[gentoo-dev] Re: Please retain authorship of contributed patches

2016-12-01 Thread Michael Palimaka
On 01/12/16 09:33, Sam Jorna wrote:
> On Wed, Nov 30, 2016 at 09:23:56PM +, Andrey Utkin wrote:
>> The difference between my submission and final variant by Matthew is big
>> in number of lines, but is trivial in content as you can see below, so I
>> don't believe that Matthew has written his variant from scratch on his
>> own (he hasn't given any note on tickets on bugs.g.o or github), it
>> seems more like intentional swapping and amending original lines
>> retaining identical outcome.
>> Not that authorship of one or two commits is so crucial for me, or that
>> I'm the most ambitious wannabe-contributor. Hell, there's not much of
>> code at all in the ebuild - it's trivial; but also not much is needed
>> here to give credit. I have contributed to quite some FOSS projects, and
>> have run into theft of my patches a couple of times, and it never was by
>> pure accident.
> Though I wasn't involved in these commits, I have seen how easy and
> accidental it is to lose authorship information on a commit. That being
> said, finding where to draw the line on authorship can be difficult.
> I'm not sure how many others are aware of this, but I'll mention it just
> in case: provided it's done before pushing commits, the commit metadata
> and message can be amended locally with
>   git commit --amend --author="Joe Smith "
> This will update the Author tag but leave the Committer tag untouched
> (and will allow fixing any problems with the commit message itself).
> Amending commits that are not the tip of your local clone will probably
> need an interactive rebase though (but I could be wrong about that).

I've added a new section on the wiki page about this:

Improvements welcome.

[gentoo-dev] Re: Please retain authorship of contributed patches

2016-12-01 Thread Michael Palimaka
On 01/12/16 10:27, Andrew Savchenko wrote:
> On Wed, 30 Nov 2016 17:17:16 -0500 Rich Freeman wrote:
>> On Wed, Nov 30, 2016 at 4:23 PM, Andrey Utkin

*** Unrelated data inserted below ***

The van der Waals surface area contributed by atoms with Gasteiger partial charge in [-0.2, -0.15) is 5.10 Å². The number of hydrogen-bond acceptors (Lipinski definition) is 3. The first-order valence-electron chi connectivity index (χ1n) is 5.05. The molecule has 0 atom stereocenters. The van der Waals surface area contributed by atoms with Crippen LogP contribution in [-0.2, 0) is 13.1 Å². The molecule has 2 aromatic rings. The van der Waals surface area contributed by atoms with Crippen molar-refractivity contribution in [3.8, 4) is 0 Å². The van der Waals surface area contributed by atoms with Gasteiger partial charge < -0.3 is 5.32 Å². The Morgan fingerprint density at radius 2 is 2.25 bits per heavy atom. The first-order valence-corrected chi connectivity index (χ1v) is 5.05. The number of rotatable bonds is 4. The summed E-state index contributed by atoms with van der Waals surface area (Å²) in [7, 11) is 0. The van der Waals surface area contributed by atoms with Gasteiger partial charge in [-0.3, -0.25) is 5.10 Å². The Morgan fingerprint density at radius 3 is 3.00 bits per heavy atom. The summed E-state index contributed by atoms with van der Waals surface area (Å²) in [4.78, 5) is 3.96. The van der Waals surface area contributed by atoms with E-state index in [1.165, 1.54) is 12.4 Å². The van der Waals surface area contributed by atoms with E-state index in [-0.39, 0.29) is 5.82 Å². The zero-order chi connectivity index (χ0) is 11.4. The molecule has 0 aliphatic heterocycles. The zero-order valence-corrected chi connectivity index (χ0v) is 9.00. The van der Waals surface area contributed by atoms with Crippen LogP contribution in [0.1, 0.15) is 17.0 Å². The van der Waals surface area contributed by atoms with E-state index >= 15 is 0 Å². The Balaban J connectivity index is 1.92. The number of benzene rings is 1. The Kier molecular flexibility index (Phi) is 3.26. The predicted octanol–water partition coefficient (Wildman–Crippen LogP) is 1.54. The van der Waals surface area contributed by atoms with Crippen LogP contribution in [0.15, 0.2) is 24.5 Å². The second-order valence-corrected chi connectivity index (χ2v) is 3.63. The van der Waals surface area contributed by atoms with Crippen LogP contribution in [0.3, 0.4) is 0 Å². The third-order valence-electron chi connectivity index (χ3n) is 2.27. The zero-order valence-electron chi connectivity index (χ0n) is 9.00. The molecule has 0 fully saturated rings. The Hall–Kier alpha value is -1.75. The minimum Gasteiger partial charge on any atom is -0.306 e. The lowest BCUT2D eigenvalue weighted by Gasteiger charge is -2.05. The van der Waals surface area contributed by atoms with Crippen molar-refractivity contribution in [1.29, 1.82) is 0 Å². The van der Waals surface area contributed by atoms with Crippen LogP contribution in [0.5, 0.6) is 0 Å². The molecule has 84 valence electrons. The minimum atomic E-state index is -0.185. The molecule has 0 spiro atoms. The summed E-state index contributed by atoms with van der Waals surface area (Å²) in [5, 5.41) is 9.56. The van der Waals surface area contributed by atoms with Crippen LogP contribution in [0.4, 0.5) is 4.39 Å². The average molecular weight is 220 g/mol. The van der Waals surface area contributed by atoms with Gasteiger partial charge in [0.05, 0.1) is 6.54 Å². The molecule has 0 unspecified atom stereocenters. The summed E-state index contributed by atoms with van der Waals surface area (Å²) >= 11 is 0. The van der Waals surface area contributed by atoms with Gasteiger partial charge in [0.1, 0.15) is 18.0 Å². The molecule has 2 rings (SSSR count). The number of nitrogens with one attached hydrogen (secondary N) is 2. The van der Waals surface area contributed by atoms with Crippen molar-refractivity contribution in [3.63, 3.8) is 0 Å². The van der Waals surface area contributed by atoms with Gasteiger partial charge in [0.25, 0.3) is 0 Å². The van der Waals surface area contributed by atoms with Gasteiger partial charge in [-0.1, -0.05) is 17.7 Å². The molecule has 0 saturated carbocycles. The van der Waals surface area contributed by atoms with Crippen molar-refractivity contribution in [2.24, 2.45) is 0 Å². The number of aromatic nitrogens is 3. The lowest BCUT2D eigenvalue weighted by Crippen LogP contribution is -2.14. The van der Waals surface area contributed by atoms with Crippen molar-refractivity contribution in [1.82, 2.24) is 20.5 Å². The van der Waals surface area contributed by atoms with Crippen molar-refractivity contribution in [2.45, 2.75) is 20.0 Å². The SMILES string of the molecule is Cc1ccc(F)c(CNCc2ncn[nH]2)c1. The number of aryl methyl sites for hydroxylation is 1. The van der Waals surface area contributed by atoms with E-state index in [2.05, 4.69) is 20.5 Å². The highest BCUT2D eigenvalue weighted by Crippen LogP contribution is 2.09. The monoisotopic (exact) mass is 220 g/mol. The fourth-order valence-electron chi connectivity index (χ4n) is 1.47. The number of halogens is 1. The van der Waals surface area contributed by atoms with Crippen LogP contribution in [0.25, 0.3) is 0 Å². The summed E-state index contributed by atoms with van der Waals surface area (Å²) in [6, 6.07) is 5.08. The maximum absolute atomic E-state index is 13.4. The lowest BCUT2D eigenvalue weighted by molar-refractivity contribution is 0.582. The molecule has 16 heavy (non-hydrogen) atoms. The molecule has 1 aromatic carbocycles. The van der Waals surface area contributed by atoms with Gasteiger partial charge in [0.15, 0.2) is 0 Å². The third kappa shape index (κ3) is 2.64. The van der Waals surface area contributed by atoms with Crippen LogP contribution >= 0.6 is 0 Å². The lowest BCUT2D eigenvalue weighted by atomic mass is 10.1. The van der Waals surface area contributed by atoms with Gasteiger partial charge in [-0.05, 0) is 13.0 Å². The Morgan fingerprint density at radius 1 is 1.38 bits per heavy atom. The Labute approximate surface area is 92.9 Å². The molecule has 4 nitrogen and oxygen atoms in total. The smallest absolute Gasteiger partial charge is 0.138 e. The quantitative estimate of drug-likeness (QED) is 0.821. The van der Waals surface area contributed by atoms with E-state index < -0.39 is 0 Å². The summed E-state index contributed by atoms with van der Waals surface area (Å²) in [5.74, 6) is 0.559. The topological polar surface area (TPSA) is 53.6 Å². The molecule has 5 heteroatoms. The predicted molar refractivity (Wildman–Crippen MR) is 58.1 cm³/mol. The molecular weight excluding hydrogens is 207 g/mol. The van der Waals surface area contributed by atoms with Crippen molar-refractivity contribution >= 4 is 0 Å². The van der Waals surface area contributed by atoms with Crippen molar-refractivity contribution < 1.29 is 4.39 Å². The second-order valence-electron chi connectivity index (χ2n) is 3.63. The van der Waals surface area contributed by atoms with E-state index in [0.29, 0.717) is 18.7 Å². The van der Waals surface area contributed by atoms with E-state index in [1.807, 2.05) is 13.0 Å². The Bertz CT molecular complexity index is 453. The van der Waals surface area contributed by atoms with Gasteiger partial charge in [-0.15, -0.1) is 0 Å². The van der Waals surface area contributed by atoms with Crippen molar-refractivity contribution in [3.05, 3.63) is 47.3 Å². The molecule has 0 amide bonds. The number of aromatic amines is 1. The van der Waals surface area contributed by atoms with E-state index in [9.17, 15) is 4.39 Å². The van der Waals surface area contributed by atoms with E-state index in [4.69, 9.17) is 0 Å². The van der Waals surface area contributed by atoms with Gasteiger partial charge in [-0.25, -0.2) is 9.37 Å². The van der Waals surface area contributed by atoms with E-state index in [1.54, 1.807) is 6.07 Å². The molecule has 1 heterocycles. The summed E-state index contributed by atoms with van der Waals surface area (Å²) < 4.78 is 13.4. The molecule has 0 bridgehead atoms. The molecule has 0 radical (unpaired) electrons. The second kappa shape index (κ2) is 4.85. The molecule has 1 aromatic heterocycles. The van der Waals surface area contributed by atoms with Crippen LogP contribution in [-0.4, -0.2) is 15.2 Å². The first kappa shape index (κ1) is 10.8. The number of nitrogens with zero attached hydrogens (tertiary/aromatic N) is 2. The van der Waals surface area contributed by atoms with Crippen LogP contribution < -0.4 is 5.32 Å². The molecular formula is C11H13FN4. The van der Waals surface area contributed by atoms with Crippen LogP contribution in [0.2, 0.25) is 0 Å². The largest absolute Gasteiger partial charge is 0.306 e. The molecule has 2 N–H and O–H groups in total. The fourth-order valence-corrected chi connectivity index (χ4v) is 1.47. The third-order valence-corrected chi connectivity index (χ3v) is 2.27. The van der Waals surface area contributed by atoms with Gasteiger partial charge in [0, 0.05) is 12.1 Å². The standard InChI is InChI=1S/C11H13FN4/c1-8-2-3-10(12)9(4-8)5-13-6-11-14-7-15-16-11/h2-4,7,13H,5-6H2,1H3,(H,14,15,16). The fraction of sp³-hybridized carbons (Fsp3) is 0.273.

>> wrote:
>>> I beg affiliated Gentoo developers to stay sane and be thinking not just
>>> about numbers of your commits, but also about community spirit and
>>> relationships. Of course inexperienced contributor gets things not right
>>> first. In such cases, great maintainers fix that and retain original
>>> authorship; good maintainers request for changes and resubmission.
>> ++
>> I'd have to hunt for where it is written down, but it can't be said
>> enough.  We should definitely be trying to acknowledge the
>> contributions of others whenever possible.  It is really the only
>> recognition a lot of "external" contributors get, and it is the least
>> we can do.  This isn't about copyright or policy or anything like
>> that, but just a nice thing to do, and there is no "threshold" that
>> external contributors need to make.
>> I wouldn't ascribe to malice what is probably just the result of
>> oversight, but it is a good reminder whatever the case may be...
> One more reason to use merge commits for pull requests: original
> author commits with proper authorship will be retained.
> Yes, I know that some people are unhappy with non-linear history,
> but this is how git works, so there is nothing wrong with merge
> commits for user-contributed changes.

Git has distinct 'author' and 'committer' fields for a reason, there's
no reason to not use them. This has nothing to do with merge commits.

In fact, non-merge commits provide a much clearer picture of who did
what. Compare

The former commit was rebased and clearly shows that Andreas authored
the commit and that I pushed it. The latter was part of a merge commit,
and although it retains authorship information provides no *easy* way to
figure out who the responsible dev is.